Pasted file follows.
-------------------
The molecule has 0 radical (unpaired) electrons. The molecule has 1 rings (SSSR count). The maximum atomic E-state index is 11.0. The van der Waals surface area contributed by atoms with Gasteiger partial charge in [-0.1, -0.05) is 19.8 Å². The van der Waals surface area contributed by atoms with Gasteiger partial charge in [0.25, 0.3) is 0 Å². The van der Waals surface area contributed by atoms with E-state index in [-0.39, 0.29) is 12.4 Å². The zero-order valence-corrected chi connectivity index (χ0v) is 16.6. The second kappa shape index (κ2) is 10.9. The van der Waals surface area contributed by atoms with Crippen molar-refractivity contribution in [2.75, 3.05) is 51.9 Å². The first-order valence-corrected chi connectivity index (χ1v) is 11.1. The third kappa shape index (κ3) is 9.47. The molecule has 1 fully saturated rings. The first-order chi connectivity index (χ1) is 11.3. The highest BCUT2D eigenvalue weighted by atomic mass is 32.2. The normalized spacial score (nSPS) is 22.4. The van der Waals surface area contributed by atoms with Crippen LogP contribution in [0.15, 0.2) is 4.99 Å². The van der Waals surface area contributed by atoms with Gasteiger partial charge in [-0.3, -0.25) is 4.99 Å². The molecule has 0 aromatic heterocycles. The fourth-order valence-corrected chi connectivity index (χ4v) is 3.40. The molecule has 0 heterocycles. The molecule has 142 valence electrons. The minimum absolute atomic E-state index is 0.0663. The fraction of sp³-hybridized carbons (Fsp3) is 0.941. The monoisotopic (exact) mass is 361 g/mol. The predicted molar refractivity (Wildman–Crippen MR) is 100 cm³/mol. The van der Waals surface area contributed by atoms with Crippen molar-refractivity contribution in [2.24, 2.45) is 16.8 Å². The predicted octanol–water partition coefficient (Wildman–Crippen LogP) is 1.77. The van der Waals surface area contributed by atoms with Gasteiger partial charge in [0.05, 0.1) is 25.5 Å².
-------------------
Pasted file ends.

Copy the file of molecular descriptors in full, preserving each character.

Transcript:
The molecule has 0 radical (unpaired) electrons. The molecule has 1 rings (SSSR count). The maximum atomic E-state index is 11.0. The van der Waals surface area contributed by atoms with Gasteiger partial charge in [-0.1, -0.05) is 19.8 Å². The van der Waals surface area contributed by atoms with Gasteiger partial charge in [0.25, 0.3) is 0 Å². The van der Waals surface area contributed by atoms with E-state index in [-0.39, 0.29) is 12.4 Å². The zero-order valence-corrected chi connectivity index (χ0v) is 16.6. The second kappa shape index (κ2) is 10.9. The van der Waals surface area contributed by atoms with Crippen molar-refractivity contribution in [2.75, 3.05) is 51.9 Å². The first-order valence-corrected chi connectivity index (χ1v) is 11.1. The third kappa shape index (κ3) is 9.47. The molecule has 1 fully saturated rings. The first-order chi connectivity index (χ1) is 11.3. The highest BCUT2D eigenvalue weighted by atomic mass is 32.2. The normalized spacial score (nSPS) is 22.4. The van der Waals surface area contributed by atoms with Crippen LogP contribution in [0.15, 0.2) is 4.99 Å². The van der Waals surface area contributed by atoms with Gasteiger partial charge in [-0.3, -0.25) is 4.99 Å². The molecule has 0 aromatic heterocycles. The fourth-order valence-corrected chi connectivity index (χ4v) is 3.40. The molecule has 0 heterocycles. The molecule has 142 valence electrons. The minimum absolute atomic E-state index is 0.0663. The fraction of sp³-hybridized carbons (Fsp3) is 0.941. The monoisotopic (exact) mass is 361 g/mol. The predicted molar refractivity (Wildman–Crippen MR) is 100 cm³/mol. The van der Waals surface area contributed by atoms with Crippen molar-refractivity contribution in [2.24, 2.45) is 16.8 Å². The predicted octanol–water partition coefficient (Wildman–Crippen LogP) is 1.77. The van der Waals surface area contributed by atoms with Gasteiger partial charge in [0.05, 0.1) is 25.5 Å².